A friend once said to me that his goal was to reduce the number of keys on his ring to 2 – his house and his vehicle. When I asked him why, he said “fewer keys, fewer responsibilities”.
Maybe this is a principle we can apply to our stuff.
That breadmaker sitting on that shelf? Could be it’s just a reminder that you NEED to make bread soon, otherwise you’re a failure as a cook.
The juicer that you haven’t used in a year? Is it just screaming at you that you’re failing in your health goals?
That cute black dress in your closet that no longer fits? See above ^^^
My point here is that everything we own represents a responsibility - as simple perhaps as just an item on a shelf that we need to dust, maintain, or move around all the way up to the things that make us feel guilty or overwhelmed whenever our gaze rests on them.
A study from researchers at UCLA, found that participants who described their homes as "higher stress", meaning cluttered and/or a sense of their homes being unfinished, had higher levels of cortisol than those who described their homes as restful or restorative. Cortisol is what's commonly known as the "stress hormone" and is produced by the "fight or flight" response. Higher levels of it are associated with poorer health outcomes.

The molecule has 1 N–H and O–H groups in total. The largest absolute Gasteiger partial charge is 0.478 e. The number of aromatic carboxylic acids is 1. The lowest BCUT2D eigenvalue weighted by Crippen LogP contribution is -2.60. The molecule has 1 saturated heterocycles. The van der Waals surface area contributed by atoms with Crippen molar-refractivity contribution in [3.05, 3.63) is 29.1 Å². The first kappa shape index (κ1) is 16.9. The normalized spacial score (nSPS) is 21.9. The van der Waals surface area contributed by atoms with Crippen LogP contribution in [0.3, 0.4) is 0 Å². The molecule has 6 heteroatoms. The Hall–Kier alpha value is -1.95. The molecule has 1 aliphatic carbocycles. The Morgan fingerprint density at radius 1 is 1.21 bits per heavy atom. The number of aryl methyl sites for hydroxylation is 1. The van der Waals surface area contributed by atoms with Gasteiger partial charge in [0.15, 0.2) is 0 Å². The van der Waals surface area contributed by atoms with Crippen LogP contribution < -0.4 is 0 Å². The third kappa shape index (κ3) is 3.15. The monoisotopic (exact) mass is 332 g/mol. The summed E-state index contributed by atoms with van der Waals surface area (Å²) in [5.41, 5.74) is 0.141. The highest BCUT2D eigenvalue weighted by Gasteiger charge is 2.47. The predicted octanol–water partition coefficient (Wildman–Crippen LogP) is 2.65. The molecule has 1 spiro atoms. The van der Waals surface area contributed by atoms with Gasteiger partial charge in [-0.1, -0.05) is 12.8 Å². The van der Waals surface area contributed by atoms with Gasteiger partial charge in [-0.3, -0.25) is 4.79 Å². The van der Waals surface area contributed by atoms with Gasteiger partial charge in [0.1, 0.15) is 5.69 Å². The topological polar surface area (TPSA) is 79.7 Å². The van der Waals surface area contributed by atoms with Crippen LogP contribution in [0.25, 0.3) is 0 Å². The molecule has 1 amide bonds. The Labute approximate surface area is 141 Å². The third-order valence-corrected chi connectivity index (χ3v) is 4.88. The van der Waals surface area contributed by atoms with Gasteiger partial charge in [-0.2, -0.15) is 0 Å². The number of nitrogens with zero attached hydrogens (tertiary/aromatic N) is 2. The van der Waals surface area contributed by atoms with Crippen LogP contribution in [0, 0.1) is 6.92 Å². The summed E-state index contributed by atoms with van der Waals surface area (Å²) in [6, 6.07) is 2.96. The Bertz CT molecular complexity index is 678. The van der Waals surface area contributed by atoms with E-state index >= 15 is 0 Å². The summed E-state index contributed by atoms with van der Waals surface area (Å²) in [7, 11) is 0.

So, why do we do it to ourselves? All the clutter, representing responsibilities that we feel we are in some way ignoring, literally affects physical health (never mind the affect on mental health).
I think my friend had the right idea - fewer responsibilities can lead to lower stress. Obviously, there is no way (nor a reason we would WANT) to rid ourselves of some of our responsibilities, but the low-hanging fruit to reduce stress is to reduce clutter in our homes.
The added bonus, of course, to reducing stuff in our homes is that we can find our keys. Every. Single. Time.
I'd love to help you reduce your cortisol levels. Let's get started today!